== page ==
But that presumes that there is always that one answer that helped. But in my experience, often (mostly, but not exclusively, in writing and worldbuilding) it is very hard to select one answer, because several answers give several pieces to the ultimate solution.
I’m now too lazy to search for one of those occurrences, therefore let me give a made-up programming example: Say you asked ”How do I achieve foo in language X”. Now you get one answer that gives a functional solution that almost fits your needs, but not enough explanation that you could fix it. Another answer gives an in-depth explanation, but no concrete solution to your problem. However thanks to that explanation you are able to adapt the solution of the first answer to your needs.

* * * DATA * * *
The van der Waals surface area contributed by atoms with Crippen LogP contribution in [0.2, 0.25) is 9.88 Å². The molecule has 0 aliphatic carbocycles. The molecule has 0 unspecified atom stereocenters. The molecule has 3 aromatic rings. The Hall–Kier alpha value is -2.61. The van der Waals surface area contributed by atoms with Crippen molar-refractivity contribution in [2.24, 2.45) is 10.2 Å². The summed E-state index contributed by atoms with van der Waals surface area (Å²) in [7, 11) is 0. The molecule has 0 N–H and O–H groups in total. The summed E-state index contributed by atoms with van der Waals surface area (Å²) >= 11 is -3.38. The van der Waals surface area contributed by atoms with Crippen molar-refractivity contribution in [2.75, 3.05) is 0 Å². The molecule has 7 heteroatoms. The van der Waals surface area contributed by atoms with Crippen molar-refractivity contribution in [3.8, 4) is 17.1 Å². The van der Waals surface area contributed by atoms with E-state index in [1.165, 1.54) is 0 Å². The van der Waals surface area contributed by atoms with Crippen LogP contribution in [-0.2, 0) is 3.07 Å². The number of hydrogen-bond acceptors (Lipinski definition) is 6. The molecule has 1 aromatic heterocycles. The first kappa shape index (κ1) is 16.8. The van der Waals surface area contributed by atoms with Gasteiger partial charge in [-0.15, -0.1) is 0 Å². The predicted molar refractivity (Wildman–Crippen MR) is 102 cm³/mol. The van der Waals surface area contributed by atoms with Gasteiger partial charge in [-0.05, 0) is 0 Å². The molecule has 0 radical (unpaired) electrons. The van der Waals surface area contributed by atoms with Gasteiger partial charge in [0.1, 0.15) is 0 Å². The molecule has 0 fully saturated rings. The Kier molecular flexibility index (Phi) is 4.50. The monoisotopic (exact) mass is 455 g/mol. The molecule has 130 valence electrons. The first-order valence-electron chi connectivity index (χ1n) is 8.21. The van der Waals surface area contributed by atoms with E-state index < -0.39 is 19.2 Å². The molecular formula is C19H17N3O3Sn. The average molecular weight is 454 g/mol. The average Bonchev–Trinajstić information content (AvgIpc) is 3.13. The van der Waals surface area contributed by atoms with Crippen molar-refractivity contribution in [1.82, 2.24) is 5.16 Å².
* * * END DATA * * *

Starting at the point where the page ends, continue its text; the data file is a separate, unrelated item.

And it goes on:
So which answer was it that helped you? The first one, giving the almost-solution? Well, it certainly helped (because it was what you derived your ultimate solution from), but had you only been given that answer, you wouldn’t have solved your problem.
Or was it the second one, with the in-depth explanation? Well, sure, that helped too, but then, without having the almost-sufficient solution from the first, you would have spent much more time getting to a solution based on that information alone.
Thus it was both posts together that helped you get the solution to your problem. But the accept mechanism demands that you choose only one.
I do agree that it is useful to mark a question as resolved. I’m not sure it is useful to mark an answer as the one resolving it.